Unequal in Asia

Published : Aug 10, 2012 00:00 IST

In Dhaka, workers in the garment industry clash with the police during a protest for higher pay on June 16.-REUTERS

In Dhaka, workers in the garment industry clash with the police during a protest for higher pay on June 16.-REUTERS

The income and consumption inequalities in the South Asian region appear to be determined by policies and broader choices of strategy for economic growth.

The South Asian region used to be described as one of the less unequal regions in the developing world, particularly in contrast with Latin America, and more recently even in contrast with China, which has experienced rapid increases in income inequality during its period of rapid growth. This perception was always contested by those who felt that inequality, particularly in India, has been underestimated. But, in any case, recent increases even in recorded inequality suggest that the earlier complacency was unwarranted.

South Asia is thus clearly a region in which the period of globalisation has been associated with greater income and consumption inequalities. These inequalities are generally described as having resulted from the combination of the forces of globalisation (more open trade and capital flows, greater economic integration at different levels) and the forces of technological progress that reduce demand for labour per unit of output. Both these forces have been described as being instrumental in reducing the bargaining power of workers relative to capital, and the process of economic growth itself has been described as one that requires higher levels of inequality in the high-accumulation phase.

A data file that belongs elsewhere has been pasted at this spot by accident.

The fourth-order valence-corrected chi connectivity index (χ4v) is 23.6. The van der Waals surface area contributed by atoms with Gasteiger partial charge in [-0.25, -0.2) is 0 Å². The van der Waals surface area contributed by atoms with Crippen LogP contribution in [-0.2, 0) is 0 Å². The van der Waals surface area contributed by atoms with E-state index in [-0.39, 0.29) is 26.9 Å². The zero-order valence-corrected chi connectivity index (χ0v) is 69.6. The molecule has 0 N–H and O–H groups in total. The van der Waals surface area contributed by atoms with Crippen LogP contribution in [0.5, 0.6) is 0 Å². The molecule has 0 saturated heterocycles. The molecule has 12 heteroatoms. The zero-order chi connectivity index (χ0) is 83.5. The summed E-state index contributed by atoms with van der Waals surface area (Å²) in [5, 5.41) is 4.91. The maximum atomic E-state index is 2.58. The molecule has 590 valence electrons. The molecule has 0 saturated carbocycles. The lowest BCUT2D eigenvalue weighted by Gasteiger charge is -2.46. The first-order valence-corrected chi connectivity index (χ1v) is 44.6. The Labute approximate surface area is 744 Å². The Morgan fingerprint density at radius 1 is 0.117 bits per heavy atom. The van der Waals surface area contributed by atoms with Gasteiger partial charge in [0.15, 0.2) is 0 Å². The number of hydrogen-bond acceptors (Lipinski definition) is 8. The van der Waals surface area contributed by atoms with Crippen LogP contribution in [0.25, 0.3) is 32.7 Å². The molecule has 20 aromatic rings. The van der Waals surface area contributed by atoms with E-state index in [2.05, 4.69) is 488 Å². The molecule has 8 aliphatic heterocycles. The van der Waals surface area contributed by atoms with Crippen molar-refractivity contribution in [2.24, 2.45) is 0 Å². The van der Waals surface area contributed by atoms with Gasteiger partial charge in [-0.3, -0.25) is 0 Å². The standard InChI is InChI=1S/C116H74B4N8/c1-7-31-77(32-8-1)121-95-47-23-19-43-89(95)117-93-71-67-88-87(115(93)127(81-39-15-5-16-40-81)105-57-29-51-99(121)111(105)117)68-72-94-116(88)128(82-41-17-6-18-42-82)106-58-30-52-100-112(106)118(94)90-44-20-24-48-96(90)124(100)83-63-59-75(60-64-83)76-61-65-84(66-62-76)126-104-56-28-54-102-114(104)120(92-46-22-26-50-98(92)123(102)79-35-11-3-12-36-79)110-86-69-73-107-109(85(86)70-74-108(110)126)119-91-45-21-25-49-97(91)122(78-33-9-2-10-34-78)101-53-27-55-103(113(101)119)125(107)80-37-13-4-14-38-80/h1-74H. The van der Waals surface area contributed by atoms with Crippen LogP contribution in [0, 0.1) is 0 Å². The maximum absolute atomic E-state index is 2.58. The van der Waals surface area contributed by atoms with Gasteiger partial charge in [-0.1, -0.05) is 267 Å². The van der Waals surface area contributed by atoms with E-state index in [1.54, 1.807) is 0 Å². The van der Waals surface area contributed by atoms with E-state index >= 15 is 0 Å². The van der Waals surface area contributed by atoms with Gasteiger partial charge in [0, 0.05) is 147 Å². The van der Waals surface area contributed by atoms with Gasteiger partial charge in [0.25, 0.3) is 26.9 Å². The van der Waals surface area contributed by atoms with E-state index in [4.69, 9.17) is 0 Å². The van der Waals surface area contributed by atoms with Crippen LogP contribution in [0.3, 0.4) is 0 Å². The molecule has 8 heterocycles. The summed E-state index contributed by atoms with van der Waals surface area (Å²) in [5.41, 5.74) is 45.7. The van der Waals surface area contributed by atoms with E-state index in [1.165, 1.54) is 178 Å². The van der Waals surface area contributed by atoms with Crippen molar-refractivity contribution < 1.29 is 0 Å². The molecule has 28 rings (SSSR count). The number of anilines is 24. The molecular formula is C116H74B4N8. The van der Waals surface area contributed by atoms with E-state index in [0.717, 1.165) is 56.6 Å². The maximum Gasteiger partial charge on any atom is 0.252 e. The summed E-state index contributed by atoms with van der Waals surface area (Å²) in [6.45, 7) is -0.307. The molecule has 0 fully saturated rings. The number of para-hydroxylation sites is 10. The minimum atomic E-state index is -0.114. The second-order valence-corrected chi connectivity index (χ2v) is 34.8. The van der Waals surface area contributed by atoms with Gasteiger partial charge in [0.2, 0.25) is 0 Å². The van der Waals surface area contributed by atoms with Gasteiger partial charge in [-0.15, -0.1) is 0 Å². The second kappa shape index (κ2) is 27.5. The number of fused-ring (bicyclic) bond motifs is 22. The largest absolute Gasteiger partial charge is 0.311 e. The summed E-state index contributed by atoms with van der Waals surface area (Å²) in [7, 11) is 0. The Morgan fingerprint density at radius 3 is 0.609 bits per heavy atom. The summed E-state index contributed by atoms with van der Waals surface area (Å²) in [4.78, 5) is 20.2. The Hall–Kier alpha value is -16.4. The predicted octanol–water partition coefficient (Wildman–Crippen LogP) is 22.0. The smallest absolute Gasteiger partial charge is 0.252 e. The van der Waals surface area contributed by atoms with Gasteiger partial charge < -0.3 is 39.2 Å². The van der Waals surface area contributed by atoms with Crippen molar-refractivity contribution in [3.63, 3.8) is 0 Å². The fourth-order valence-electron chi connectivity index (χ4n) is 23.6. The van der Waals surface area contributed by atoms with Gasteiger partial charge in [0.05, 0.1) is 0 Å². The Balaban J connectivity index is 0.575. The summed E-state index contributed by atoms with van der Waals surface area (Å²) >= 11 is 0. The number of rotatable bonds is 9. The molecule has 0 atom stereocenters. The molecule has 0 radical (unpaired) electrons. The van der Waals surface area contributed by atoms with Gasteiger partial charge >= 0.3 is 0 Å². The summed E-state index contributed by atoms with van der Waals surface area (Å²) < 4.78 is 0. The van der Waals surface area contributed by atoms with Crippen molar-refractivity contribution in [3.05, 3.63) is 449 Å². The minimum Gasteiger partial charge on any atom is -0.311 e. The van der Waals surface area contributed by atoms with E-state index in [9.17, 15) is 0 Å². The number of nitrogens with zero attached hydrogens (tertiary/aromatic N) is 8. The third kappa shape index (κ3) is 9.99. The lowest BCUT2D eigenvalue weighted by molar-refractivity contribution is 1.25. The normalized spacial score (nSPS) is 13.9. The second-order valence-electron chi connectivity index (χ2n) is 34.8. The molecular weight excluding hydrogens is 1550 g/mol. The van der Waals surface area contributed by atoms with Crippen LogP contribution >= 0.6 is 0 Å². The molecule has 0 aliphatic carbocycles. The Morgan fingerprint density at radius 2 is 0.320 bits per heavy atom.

However, when the region is compared with other parts of the developing world, it is evident that this explanation is simplistic. The more unequal recent outcomes in South Asia appear to be determined very much by policies and broader choices of strategy for economic growth.

All this is particularly evident in the case of the largest economy in the region, India. The only available large-scale survey data in India relate to consumption expenditure, which tend to understate the extent of inequality by underestimating the tails of the distribution (excluding the very rich and the very poor) and not taking into account the fact that the poor are more likely to consume as much or even more than their income, while the rich are more able to save.

Indeed, the first detailed income distribution estimates for India (described in Sonalde B. Desai, Amaresh Dubey, Brij Lal Joshi and Mitali Sen, Human Development in India, Oxford University Press, 2010) reveal quite a high level of income inequality, with a Gini coefficient of 0.54 or around the same as Brazil. Estimates based on village surveys derive even higher Gini coefficients: on average 0.645 across households and 0.595 across persons even within villages (Madhura Swaminathan and Vikas Rawal, Is India Really a Country of Low Income-Inequality? Observations from Eight Villages, Review of Agrarian Studies, 2011).